XML, OAC, RDF, JSON-LD and the king stood: the universe is metadata

The Open Annotation Collaboration published a data model in February that should be recognized as disruptive. JavaScript Object Notation for Linked Data whose 1.0 specifications landed November 5th (Tuesday) is another in a cluster of W3C standards that show digital objects are beginning to exist as real things that try to completely represent tangible artifacts and not simply a new whizbang-computery way to offer a limp reference to something real.

Markup, I insist, was the necessary jolt to encourage machine readable encoding. XML is a convenient vehicle to bridge relational tools and linked open data(LOD) (or any triple), but the weight limit of RDF-XML has been exceeded. The standards for annotation are necessary for interoperability and the exposure/discovery of LOD, but is also a very useful way to work with offline, local, or private/siloed data.

I am able to share experience with OAC and the manuscript-focused children of OAC, SharedCanvas and IIIF. These standards were emerging as the transcription tool T-PEN was being completed – it has allowed us to include features that were previously unplanned and filled me with healthy discontent at its completeness. Our current project, a tool for the complete creation of digital editions (focusing on manuscripts) makes heavy use of these standards and is dangerously near spawning a few of its own.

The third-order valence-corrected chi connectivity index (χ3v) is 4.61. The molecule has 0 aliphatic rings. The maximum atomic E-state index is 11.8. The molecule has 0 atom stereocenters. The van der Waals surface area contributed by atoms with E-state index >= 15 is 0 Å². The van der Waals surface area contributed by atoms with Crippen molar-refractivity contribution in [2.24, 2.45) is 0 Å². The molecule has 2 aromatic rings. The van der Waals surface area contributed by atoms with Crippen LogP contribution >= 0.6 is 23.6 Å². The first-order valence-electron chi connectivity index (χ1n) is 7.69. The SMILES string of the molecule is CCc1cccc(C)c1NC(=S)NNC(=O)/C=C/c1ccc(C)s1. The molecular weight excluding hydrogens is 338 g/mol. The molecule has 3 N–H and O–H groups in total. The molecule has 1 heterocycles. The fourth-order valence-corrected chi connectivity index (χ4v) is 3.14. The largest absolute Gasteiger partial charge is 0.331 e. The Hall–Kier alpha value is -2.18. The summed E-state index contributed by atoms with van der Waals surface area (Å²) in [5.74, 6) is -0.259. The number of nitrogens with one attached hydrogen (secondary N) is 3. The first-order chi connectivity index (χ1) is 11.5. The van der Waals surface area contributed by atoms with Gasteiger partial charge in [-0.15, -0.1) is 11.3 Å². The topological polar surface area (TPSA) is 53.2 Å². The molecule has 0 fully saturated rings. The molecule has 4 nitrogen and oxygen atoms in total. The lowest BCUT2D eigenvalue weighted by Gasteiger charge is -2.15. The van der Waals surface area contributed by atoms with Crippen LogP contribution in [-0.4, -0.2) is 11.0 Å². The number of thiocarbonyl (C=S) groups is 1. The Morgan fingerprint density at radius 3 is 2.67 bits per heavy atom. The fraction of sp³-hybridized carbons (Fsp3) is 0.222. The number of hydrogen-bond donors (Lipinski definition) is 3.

I would like to learn about other efforts in annotation, especially in fields outside of manuscripts. What already exists, what is in flux, and has this shift impacted the way you organize data?

At the very least, I would like to debate whether annotation is a fad or there is a real possibility that markup will get out of the way and we may be left with a single pristine artifact that takes the universe as its metadata.

Categories: Coding, Collaboration, Crowdsourcing, Linked Data, Session Proposals, Session: Talk, Session: Teach |

About Patrick Cuba

While working in student development, surrounded by "people persons," I discovered that I am a "process person." The goal of the Center for Digital Humanities (Digital Theology, at the time) were refreshing and motivating - designing tools to accelerate the human intellect into the decisions for which technology cannot be the solution. My first project with the team was T-PEN (t-pen.org) where I was able to cut my teeth on Interface Design and become a confident "front-end guy." My academic interests have always been comfortably in the humanities, especially the ways in which language allows us to better interact with each other. This lifelong curiosity has dovetailed well with my current employment - enabling humans to interact reliably with the technology that ought to be helping make life easier.

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